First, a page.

Wednesday, August 25, 2010

Malware may have contributed to airline crash

A recent story is that "Malware may have been a contributory cause of a fatal Spanair crash that killed 154 people two years ago." (See this link for the full story.)  The gist of the scenario is that a diagnostic monitoring computer (presumably that runs Windows) got infected with malware and stopped monitoring. The loss of monitoring meant nobody knew when problems occurred. Also, it meant that a warning system didn't work, so it didn't catch a critical pilot error upon takeoff.  The pilots made the error, but the warning system didn't tell them they had made a mistake, and so the plane crashed.

If the above scenario is verified by the investigation, in one sense this is a classic critical system failure in which multiple things had to go wrong to result in a loss event  (operators make a mistake AND operators fail to catch their own mistake with checklists AND automated warning system fails).
But what is a bit novel is that one of the failures was caused by malware, even if it wasn't intentionally targeted at aircraft. So the security problem didn't on its own cause the crash, but it tangibly contributed to the crash by removing a layer of safety.

Now, let's fast-forward to the future. What if someone created malware that would modify pilot checklists?  (I know pilots are trained to know the checklists, but in a stressful situation someone could easily fall for a craftily bogus checklist.)   What if someone intentionally attacked the warning system and caused some more subtle failure?  For example, what if you managed to get all the aircraft in a fleet to give a bogus alarm on every takeoff attempt, and put in a time delay so it would happen on a particular day?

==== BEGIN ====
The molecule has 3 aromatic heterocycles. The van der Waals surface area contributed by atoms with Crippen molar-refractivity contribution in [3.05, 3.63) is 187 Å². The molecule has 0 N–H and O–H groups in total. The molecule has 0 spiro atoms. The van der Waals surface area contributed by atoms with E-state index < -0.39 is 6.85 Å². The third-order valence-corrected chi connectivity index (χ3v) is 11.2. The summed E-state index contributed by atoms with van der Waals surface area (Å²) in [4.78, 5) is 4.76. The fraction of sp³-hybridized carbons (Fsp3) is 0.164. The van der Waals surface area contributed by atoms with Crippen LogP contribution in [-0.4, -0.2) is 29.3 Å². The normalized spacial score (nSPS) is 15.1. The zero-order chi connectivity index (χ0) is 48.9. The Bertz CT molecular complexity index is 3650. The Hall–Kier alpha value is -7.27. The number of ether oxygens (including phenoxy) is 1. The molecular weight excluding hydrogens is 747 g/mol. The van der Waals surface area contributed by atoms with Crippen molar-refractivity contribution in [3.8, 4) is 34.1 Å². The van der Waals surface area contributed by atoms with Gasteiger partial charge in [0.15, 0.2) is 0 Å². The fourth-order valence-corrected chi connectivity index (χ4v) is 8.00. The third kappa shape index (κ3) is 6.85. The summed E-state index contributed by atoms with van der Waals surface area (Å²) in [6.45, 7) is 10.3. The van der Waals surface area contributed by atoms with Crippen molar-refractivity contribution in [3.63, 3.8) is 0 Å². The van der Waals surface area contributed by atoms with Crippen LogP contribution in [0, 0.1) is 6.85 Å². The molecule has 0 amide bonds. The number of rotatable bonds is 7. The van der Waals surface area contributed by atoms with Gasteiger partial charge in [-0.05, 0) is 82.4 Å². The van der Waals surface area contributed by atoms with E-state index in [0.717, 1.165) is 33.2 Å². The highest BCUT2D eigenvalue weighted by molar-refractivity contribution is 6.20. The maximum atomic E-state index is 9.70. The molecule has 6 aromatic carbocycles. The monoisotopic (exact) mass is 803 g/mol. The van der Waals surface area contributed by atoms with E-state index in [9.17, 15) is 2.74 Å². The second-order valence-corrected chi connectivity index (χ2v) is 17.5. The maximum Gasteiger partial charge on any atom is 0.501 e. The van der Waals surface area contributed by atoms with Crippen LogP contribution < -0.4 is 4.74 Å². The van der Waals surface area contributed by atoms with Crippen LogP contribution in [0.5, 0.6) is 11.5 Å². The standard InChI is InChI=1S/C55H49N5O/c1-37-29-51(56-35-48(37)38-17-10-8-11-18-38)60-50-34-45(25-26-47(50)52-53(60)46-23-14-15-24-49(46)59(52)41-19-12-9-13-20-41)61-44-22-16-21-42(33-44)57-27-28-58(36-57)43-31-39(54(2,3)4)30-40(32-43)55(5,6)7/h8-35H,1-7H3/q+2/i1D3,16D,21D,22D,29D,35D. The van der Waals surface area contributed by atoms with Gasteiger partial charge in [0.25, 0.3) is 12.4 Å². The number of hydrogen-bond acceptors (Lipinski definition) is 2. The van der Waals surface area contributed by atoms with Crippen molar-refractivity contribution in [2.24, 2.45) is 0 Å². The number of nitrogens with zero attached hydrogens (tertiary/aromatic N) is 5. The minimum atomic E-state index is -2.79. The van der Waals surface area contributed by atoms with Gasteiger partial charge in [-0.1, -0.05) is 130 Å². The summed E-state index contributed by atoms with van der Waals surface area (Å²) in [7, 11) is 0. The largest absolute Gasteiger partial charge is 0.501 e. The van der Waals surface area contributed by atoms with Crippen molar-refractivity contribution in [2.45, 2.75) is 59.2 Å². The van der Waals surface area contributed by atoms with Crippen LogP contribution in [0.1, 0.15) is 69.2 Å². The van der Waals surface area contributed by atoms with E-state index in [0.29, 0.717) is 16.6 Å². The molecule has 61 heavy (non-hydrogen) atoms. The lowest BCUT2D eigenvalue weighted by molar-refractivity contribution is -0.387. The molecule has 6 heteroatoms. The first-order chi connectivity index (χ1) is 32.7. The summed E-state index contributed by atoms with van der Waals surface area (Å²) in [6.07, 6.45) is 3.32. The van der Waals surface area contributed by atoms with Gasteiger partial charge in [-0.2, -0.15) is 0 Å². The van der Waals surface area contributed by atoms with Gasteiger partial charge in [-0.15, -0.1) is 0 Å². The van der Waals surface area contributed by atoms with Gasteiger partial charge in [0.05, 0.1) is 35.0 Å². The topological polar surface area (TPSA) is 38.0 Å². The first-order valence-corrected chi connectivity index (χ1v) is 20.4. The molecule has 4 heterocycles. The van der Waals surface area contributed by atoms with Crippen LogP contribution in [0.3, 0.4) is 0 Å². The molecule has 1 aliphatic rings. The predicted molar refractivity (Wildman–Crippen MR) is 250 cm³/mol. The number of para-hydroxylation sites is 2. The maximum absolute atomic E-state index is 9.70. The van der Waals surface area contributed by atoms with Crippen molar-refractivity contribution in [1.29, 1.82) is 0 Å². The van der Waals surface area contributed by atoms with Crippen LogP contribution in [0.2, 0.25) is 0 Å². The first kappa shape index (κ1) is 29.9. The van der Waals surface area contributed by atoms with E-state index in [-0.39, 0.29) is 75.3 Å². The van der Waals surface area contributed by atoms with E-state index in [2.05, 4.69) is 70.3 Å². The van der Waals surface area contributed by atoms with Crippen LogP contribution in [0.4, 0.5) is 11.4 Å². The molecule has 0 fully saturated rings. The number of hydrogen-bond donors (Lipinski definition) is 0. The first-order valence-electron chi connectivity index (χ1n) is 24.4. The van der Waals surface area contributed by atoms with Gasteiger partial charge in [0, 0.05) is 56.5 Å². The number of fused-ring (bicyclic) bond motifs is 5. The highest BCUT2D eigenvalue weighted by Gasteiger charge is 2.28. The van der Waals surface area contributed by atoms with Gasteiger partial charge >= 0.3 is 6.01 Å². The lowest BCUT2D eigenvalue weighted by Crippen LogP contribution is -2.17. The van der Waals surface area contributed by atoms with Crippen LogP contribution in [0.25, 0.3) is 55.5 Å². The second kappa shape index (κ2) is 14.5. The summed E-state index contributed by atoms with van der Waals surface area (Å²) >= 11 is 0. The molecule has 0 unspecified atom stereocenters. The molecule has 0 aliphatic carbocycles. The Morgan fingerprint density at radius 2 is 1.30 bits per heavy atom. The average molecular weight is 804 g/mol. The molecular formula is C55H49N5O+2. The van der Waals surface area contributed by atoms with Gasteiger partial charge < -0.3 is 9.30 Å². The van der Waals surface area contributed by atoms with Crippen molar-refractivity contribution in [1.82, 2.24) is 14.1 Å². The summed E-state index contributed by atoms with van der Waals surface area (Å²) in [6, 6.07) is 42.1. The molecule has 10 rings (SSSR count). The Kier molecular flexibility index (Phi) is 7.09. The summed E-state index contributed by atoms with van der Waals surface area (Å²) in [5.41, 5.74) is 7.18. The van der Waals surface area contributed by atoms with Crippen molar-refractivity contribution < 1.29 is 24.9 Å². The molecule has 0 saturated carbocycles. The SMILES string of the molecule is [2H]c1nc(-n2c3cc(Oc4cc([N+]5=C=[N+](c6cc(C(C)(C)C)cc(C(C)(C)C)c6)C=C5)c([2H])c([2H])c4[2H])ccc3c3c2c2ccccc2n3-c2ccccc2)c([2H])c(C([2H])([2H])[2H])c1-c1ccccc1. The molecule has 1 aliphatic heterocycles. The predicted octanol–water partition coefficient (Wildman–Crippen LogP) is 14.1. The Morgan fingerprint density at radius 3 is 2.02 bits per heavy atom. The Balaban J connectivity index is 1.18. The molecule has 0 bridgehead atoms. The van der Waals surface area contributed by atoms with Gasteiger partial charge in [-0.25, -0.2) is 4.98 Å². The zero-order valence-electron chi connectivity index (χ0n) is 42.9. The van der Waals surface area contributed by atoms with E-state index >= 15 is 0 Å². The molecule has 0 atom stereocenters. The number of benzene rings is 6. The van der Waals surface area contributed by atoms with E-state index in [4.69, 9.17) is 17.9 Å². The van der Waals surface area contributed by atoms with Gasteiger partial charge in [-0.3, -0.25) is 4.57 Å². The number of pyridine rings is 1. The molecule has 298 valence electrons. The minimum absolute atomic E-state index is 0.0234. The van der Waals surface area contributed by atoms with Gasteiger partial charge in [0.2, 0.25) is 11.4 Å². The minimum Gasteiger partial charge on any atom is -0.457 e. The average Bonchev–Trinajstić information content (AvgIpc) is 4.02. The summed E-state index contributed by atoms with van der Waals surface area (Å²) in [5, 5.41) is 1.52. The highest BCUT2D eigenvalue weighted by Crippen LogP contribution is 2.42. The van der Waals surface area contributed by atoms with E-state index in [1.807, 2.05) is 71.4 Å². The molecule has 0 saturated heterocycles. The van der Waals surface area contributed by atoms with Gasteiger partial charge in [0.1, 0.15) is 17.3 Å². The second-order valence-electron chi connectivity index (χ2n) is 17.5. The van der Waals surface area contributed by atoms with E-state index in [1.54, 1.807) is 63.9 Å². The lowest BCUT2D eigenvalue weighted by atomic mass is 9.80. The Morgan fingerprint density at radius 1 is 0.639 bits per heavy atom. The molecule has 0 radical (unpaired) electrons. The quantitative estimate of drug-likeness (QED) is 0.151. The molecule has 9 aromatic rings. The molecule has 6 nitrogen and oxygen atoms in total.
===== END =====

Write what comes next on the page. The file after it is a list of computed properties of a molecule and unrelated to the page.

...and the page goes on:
Security problems for embedded systems are going to get a lot worse unless people start taking this threat more seriously. This is just the tip of the iceberg. Hopefully things will get better sooner rather than later.

Monday, August 16, 2010

100% CPU Use With Rate Monotonic Scheduling

Rate Monotonic Scheduling (RMS) is probably what you should be using if you are using an RTOS. With rate monotonic scheduling you assign fixed priorities based solely on task execution periods. The fastest period gets the highest priority, and the slower periods get progressively lower priorities. It's that simple -- except for the math that limits maximum allowable CPU use.

The descriptions of Rate Monotonic theory (often called Rate Monotonic Analysis -- RMA) point out that you can't use 100% of the CPU if you want to guarantee schedulability. Maximum usage ranges between 69% to 85% of the CPU (see, for example Wikipedia for this analysis). And, as a result, many developers shy away from RMS. Who wants to pay up to about a third of their CPU capacity to the gods of scheduling?  Nobody. Not even if this is an optimal way to schedule using fixed priorities.

The good news is that you can have your cake and eat it too.